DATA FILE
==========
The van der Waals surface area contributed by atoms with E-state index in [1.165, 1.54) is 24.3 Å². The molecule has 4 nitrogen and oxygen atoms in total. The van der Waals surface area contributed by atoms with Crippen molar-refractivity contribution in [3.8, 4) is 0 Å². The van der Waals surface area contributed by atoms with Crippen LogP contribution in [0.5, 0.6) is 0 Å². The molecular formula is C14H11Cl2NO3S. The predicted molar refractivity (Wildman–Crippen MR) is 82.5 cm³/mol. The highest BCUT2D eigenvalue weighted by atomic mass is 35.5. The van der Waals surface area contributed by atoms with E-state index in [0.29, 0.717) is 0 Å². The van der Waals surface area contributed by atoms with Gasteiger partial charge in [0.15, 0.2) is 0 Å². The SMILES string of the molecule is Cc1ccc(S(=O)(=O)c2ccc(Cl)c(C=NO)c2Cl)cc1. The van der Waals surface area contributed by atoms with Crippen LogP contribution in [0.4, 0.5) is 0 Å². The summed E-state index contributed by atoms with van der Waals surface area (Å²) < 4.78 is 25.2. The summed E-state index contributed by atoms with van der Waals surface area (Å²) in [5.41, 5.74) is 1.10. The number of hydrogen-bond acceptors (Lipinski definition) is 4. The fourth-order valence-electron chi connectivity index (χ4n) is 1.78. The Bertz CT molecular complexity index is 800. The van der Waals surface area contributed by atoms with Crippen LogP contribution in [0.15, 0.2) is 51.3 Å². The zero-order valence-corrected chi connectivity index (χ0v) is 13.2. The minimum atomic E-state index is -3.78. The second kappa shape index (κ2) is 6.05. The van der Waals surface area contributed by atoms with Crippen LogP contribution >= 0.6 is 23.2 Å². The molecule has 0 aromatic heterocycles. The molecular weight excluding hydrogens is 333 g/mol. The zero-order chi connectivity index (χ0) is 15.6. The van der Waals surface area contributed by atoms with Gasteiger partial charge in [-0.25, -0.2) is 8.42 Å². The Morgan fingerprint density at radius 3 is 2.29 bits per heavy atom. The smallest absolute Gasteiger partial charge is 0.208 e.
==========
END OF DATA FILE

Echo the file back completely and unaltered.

The van der Waals surface area contributed by atoms with E-state index in [1.165, 1.54) is 24.3 Å². The molecule has 4 nitrogen and oxygen atoms in total. The van der Waals surface area contributed by atoms with Crippen molar-refractivity contribution in [3.8, 4) is 0 Å². The van der Waals surface area contributed by atoms with Crippen LogP contribution in [0.5, 0.6) is 0 Å². The molecular formula is C14H11Cl2NO3S. The predicted molar refractivity (Wildman–Crippen MR) is 82.5 cm³/mol. The highest BCUT2D eigenvalue weighted by atomic mass is 35.5. The van der Waals surface area contributed by atoms with E-state index in [0.29, 0.717) is 0 Å². The van der Waals surface area contributed by atoms with Gasteiger partial charge in [0.15, 0.2) is 0 Å². The SMILES string of the molecule is Cc1ccc(S(=O)(=O)c2ccc(Cl)c(C=NO)c2Cl)cc1. The van der Waals surface area contributed by atoms with Crippen LogP contribution in [0.4, 0.5) is 0 Å². The summed E-state index contributed by atoms with van der Waals surface area (Å²) < 4.78 is 25.2. The summed E-state index contributed by atoms with van der Waals surface area (Å²) in [5.41, 5.74) is 1.10. The number of hydrogen-bond acceptors (Lipinski definition) is 4. The fourth-order valence-electron chi connectivity index (χ4n) is 1.78. The Bertz CT molecular complexity index is 800. The van der Waals surface area contributed by atoms with Crippen LogP contribution in [0.15, 0.2) is 51.3 Å². The zero-order valence-corrected chi connectivity index (χ0v) is 13.2. The minimum atomic E-state index is -3.78. The second kappa shape index (κ2) is 6.05. The van der Waals surface area contributed by atoms with Crippen LogP contribution >= 0.6 is 23.2 Å². The molecule has 0 aromatic heterocycles. The molecular weight excluding hydrogens is 333 g/mol. The zero-order chi connectivity index (χ0) is 15.6. The van der Waals surface area contributed by atoms with Gasteiger partial charge in [-0.25, -0.2) is 8.42 Å². The Morgan fingerprint density at radius 3 is 2.29 bits per heavy atom. The smallest absolute Gasteiger partial charge is 0.208 e.